If you really want to know whether you are obese, just undress and look at yourself in the mirror. Don’t worry about our fancy laboratory measurements; you’ll know!
—Dr. Ancel Keys, 20th century American physiologist/biologist
What is BMI?
Body Mass Index (BMI), simply put, is a weight-to-height ratio.
The formula is weight in kilograms divided by the square height in meters.
(As such, BMI does NOT directly measure body fat.)
In and of itself, BMI is a completely objective and quantifiable measurement.
It tells one the proportion of one’s weight to height. Boom. That’s it.
So why all the hullabaloo surrounding BMI?
Once we assign certain numbers to predetermined categories–once we interpret the data–that’s where those sneaky averages start to come into play.
[Want to know where I stand on comparing ourselves to the “average”? Check out last week’s post here.]
Okay, so BMI does not directly measure body fat; however, it correlates moderately well as a predictor of risks associated with body fat.
The premise is the higher the BMI, the higher the risk of higher body fat.
And from there, the higher the body fat, the higher the risk for __________.
You can fill in that blank with a very, very large number of diseases and illnesses and reasons for shortened life expectancy and lowered quality of life.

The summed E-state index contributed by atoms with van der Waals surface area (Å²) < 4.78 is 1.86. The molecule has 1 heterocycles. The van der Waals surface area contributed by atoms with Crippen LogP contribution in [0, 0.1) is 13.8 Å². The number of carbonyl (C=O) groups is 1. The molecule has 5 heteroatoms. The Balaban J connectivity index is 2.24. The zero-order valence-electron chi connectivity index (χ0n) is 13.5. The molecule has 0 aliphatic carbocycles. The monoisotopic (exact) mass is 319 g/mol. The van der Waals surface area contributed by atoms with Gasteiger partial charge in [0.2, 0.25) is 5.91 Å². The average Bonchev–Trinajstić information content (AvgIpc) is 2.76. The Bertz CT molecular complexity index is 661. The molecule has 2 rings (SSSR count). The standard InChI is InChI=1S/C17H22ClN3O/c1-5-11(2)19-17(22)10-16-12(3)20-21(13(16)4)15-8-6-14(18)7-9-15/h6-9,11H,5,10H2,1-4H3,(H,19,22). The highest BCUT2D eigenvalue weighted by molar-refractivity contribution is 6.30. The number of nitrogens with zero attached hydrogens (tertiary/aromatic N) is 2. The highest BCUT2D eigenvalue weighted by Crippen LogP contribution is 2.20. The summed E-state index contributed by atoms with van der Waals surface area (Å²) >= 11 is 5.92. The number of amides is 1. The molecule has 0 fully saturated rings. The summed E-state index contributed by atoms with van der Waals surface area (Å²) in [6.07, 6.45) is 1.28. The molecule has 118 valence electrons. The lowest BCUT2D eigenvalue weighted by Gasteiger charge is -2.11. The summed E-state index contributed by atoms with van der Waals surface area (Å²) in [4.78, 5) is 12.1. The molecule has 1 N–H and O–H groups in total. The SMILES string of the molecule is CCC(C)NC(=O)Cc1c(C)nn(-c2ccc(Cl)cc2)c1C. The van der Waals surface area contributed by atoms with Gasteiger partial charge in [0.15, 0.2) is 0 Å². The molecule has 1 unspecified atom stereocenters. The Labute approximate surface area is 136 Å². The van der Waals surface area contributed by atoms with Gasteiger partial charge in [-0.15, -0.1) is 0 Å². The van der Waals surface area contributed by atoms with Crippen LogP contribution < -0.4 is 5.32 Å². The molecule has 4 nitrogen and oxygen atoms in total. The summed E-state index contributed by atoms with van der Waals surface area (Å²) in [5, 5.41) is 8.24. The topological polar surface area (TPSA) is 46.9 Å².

But let’s back up….
What are all of the sources of “weight” on our bodies?
These fall into two categories: body fat and lean body mass.
Body fat = body fat
Lean body mass = everything else (bones, organs, muscles)
So if we’ve got a high BMI, it’s because our ratio of weight-to-height strongly favors weight. Our weight per centimeter is hefty. We are dense.
It could be due to body fat or it could be due to lean body mass OR possibly both.
(Assuming we don’t have abnormally heavy, burly organs, we can make the statement a little tidier and just say, that a high BMI could be due to body fat or due to muscle mass.)
In looking at ourselves in a mirror, we could probably figure it out.
If we look around at the general population (eek, now looking at typical/average/standard), we can see that for most people, it’s due to body fat.
In fact, research shows that same “norm.”
All of this to say…
BMI is utilized because it is a super-simple and efficient, time- and money-wise, method of screening in order to assess risk associated with fatness.
The assumption is that an excess of weight (the reason for one’s weight to height ratio to be high) will usually be caused by an excess of body fat. Generally, I think we can agree that it is the most likely scenario–as compared to an excess of weight being caused by significant amounts of muscle mass.
So, we take it for what it is. From this perspective, we need to be conscious to not rely on the BMI too much–or to consider it anything but merely one tool–in attempting to draw any sort of conclusion about our health.
If we look at the BMI chart critically, it doesn’t take a physiologist to raise some concerns. [In fact, as evidenced by the quote above, one of the first physiologists to begin applying the BMI in this way specifically states that laboratory science is likely unnecessarily to determine your own state of leanness.]
This chart is intended to apply to all adults, regardless of gender, aged 20 and above. Imagine a 215-lb. college athlete and compare him to a 215-lb. great-grandfather. As long as they are similar in height, they will have the same “weight status.” They may even have the same BMI.